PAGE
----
Tags: Alzheimer's/Dementia | computer | games | memory | alzheimers | ucla | dakim

Computer Games Can Reverse Mental Decline: UCLA Study

By Charlotte Libov   |   Wednesday, 26 Jun 2013 04:01 PM

Growing older often means forgetting names, faces, or even where the car is parked – but a new study shows that playing a computer brain-training game can help.
UCLA researchers found that elderly people who played a brain-fitness computer game  significantly improved their memory and language skills.
“This is great news. What this study says is that if you get one of these computer games, and you use it regularly, your brain is going to improve in terms of memory,” said Gary Small, M.D., professor and director of the UCLA Longevity Center.
Age-related memory decline affects approximately 40 percent of older adults. And while previous studies have shown that engaging in stimulating mental activities can help older adults improve their memory, little research had been done to determine whether the numerous computerized brain-fitness games and memory training programs on the market are effective in improving memory. This is one of the first studies to assess the cognitive effects of a computerized memory-training program.
Scientists still aren’t sure how computer usage leads to cognitive improvement. Dr. Small, author of The Mind Health Report newsletter, offers two theories. The first is that playing such games exercise brain cells, strengthening them in much the same way that weight training builds muscles. The other possibility is that playing the games teaches older people how to compensate for age-related memory loss.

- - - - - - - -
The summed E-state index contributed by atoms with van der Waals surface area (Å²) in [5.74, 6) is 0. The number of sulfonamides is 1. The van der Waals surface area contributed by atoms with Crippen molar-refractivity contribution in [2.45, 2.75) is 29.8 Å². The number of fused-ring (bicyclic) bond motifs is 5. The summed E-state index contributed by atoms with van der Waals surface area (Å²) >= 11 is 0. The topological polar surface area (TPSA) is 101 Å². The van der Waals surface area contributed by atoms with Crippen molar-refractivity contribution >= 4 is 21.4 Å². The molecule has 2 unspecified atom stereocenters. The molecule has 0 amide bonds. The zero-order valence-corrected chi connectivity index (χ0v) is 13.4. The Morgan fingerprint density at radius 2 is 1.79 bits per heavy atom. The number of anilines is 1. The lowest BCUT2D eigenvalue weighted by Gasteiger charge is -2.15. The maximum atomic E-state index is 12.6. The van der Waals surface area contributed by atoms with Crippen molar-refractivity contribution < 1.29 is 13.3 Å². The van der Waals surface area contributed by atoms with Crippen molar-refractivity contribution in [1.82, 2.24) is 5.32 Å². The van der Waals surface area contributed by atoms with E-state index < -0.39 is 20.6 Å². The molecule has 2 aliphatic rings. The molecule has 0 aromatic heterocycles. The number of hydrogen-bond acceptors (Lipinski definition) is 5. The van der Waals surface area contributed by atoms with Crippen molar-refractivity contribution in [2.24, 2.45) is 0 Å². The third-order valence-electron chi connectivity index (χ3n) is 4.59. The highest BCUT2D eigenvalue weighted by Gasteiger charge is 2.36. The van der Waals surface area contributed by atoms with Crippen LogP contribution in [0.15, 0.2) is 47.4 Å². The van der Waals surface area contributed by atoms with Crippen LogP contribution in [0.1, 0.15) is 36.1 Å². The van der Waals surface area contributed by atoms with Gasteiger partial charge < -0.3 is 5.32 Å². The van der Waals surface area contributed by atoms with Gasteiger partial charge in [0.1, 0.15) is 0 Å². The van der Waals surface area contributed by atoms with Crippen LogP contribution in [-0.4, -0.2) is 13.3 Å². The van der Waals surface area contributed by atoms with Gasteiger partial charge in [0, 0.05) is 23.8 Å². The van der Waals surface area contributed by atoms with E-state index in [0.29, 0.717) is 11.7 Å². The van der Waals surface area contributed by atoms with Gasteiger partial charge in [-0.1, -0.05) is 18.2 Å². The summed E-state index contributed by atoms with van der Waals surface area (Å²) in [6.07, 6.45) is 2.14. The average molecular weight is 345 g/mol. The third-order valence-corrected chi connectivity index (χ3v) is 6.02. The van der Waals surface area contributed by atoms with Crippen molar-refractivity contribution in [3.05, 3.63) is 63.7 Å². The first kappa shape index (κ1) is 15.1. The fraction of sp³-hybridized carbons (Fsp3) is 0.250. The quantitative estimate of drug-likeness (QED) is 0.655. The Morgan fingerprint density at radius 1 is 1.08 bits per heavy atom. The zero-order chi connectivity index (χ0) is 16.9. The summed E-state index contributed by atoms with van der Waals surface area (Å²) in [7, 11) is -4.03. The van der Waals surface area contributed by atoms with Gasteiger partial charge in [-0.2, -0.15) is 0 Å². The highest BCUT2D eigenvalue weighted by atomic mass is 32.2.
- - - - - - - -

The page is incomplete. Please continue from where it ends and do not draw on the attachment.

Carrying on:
“By age 45 the average person shows decreases in memory ability, and it continues to get worse with age. So this may be a way that people learn techniques to compensate,” Dr. Small told Newsmax Health.
The UCLA team studied 69 dementia-free participants with an average age of 82 who were recruited from Southern California retirement communities. They played a computer brain-fitness program. The game consists of exercises in short- and long-term memory, language, visual-spatial processing, reasoning, problem-solving, and math calculation skills.  
The study found of the 69 participants, the 52 individuals who over a six-month period completed at least 40 sessions (or 20-25 minutes each) on the program showed mental improvement. The study showed that the more subjects played the game, the more improvement they showed in memory, said Dr. Small, who wrote the best-selling book The Alzheimer’s Prevention Program.
While the study looked at people who did not have dementia or Alzheimer’s disease, the findings have important implications for that group, said Dr. Small.
“Alzheimer’s disease is by definition the loss of cognitive ability that leaves individuals unable to function independently. If you can delay that loss of cognitive function you can in essence delay the onset of Alzheimer’s,” said Dr. Small.
Using brain-training programs, good nutrition, exercise, and stress management can forestall Alzheimer’s symptoms for some three-to-four years, he said. “This is important to do while waiting for science to find a cure,” Dr. Small added.
The computer game used in the UCLA study is Dakim BrainFitness, but there are similar ones on the market including Lumosity and Posit Science’s Brain HQ.
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